Kitchen Experiment: Low Carb Coconunt Pumpkin Muffins with Stevia

This is one of my go-to recipes since conjuring it up in October, 2011. I’ve made it no less than a half-dozen times.

Now, however, I have made a resolution for the year to ditch artificial sweeteners, and have done well – but this recipe, I think, does need some sweet.

A reader recommended stevia, which I had heard of, but had heard some worrisome studies had come out about possible health effects. ‘Natural’ does not always mean safe, after all. I did a bit of research, however, and found this was based on some early, flawed studies – and I wasn’t going to be using a LOT of the stuff – the only thing I can think of at present I’d use it in is the pumpkin muffins.

I’ve modified the recipe here and there – here’s the most recent version:

  • 6 eggs
  • 1 cup coconut flour
  • 1 can pumpkin
  • 40 drops Whole Foods Stevia extract
  • 2 tablespoons cinnamon
  • 2 tablespoons nutmeg
  • 1 7oz. tub of Fage plain yogurt (not low-fat)
  • 1 cup cranberries
Mix everything together with the exception of the cranberries with an electric mixer (using a whisk with coconut flour will exhaust you), then add the cranberries and fold in gently. Actually, since I freeze my cranberries – they freeze wonderfully and last a long time in the freezer – I don’t need to be gentle as they’re hard as rocks.

I put this in a 350 degree oven for 40 minutes – the tops are slightly browned by that time. This makes about 14 of these things shown in the picture above.

Honestly, this last batch could have used even more sweetness. 40 drops of stevia was replacing 10-12 drops of EZ-Sweetz, and it isn’t enough to balance the tartness of the cranberries. Next time I’m going to add more stevia

The addition of the yogurt makes them less dry – the biggest complaint from the family, but these things can’t be compared to a traditional muffin which rises and becomes light and fluffy. These are dense little balls (I use an ice cream scoop to put them on the baking tray) that you can space as close together as you like because they won’t rise – there’s nothing in them that can be prompted to rise – and they are dense enough to use to defend oneself if attacked.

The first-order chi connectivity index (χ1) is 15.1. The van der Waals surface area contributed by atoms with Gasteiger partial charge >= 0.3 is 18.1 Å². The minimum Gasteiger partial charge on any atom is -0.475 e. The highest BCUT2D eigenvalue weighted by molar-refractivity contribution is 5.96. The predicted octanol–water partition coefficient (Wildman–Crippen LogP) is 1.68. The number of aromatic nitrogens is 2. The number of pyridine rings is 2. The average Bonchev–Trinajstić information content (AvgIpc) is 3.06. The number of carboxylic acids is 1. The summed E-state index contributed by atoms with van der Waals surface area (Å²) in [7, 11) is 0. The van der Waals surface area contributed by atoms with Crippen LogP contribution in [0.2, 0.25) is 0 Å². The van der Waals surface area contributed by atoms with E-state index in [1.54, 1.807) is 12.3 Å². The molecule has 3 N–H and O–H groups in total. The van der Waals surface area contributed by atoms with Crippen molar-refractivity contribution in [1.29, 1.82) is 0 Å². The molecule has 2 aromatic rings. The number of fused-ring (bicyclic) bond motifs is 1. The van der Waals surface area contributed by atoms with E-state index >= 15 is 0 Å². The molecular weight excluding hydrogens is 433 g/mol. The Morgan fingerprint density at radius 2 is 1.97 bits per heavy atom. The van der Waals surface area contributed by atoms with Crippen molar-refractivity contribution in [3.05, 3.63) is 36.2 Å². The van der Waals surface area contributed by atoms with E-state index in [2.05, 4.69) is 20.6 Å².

On the other hand, they are filling, and keep me satisfied for hours.

Are these a crowd-pleaser? Nope. Even sweeter, a palate used to a lot of sweets won’t find these alluring. This might be one of those recipes better for people with less of a sweet tooth, that like tartness. Honestly, I had to acquire a taste for the cranberries tartness. Family won’t go near ’em.

These are good warm with butter on them. Me – I eat them as breakfast usually, or if I need a cake substitute.

© 2012,

8 thoughts on “Kitchen Experiment: Low Carb Coconunt Pumpkin Muffins with Stevia

      1. Actually no. Well, I don’t think so. Just try it. I have a pie crust recipe that contains baking soda and vinegar. doesn’t affect the taste that I can tell. If a recipe contains acidic ingredients, the baking soda will react with them producing carbon dioxide gas bubbles as the food bakes. Also, the problem could be you don’t have any water in the recipe. I’ve noticed the main difference between cookie and cake recipes is water.

  1. Vinegar is usually absorbed pretty easily; I haven’t noticed any strong vinegar flavor when I use it in baking.

    Do you have an approximate carb count for these?

    1. I’ll have to investigate this vinegar and baking soda thing…

      Anyway, back of the napkin on the carbs: serving size of the coconut flour is 2 tablespoons. Each serving is 8 grams carbs, 5 grams fiber, so 3 grams net carbs. There are 16 tablespoons in a cup, so 8 servings = 64 grams carbs, 40 grams fiber, and 24 grams net carbs.
      Cranberries have 12 grams carbs, 5 of fiber, so 7 grams net carbs
      The only other item with carbs is the yogurt – about 7 grams per container, but I drain off the whey, which supposedly contains the most carbs. Assuming 7 grams anyway, add that to the 24 net carbs of the flour and the 7 from the cranberries and you get 38 net carbs. Divide that by 14 ice cream sized scoops and you get roughly 3 grams of high quality net carbs per muffin or biscuit or whatever these things should really be called.

      Whew! Too much math for the weekend! Hope it helps, though.

  2. Great recipe! I make a similar one with almond flour and they are my go-to protein bomb! Although they aren’t super sweet, I think that’s a good thing, and the texture is fantastic- a great low carb sub for those days you are craving something heavy and bread-y. I will be trying your recipe this week!

    1. I’ve used the almond flour as well. The difference is amazing. I need something like 3 cups of almond flour to equal 1 cup of coconut flour. Coconut flour does not behave as one would expect. I do prefer this recipe with the coconut flour over the almond flour version just a bit – maybe you will, too.

  3. Ok. I’ve had some fails, also. But what I do really like is no bake cheesecake using Splenda, cream cheese, and unflavored gelatin. Almond flour crust. Expensive for almond flour crust, but worth it. Just follow the recipe on the Knox box.

Leave a Reply

Fill in your details below or click an icon to log in: Logo

You are commenting using your account. Log Out /  Change )

Twitter picture

You are commenting using your Twitter account. Log Out /  Change )

Facebook photo

You are commenting using your Facebook account. Log Out /  Change )

Connecting to %s

This site uses Akismet to reduce spam. Learn how your comment data is processed.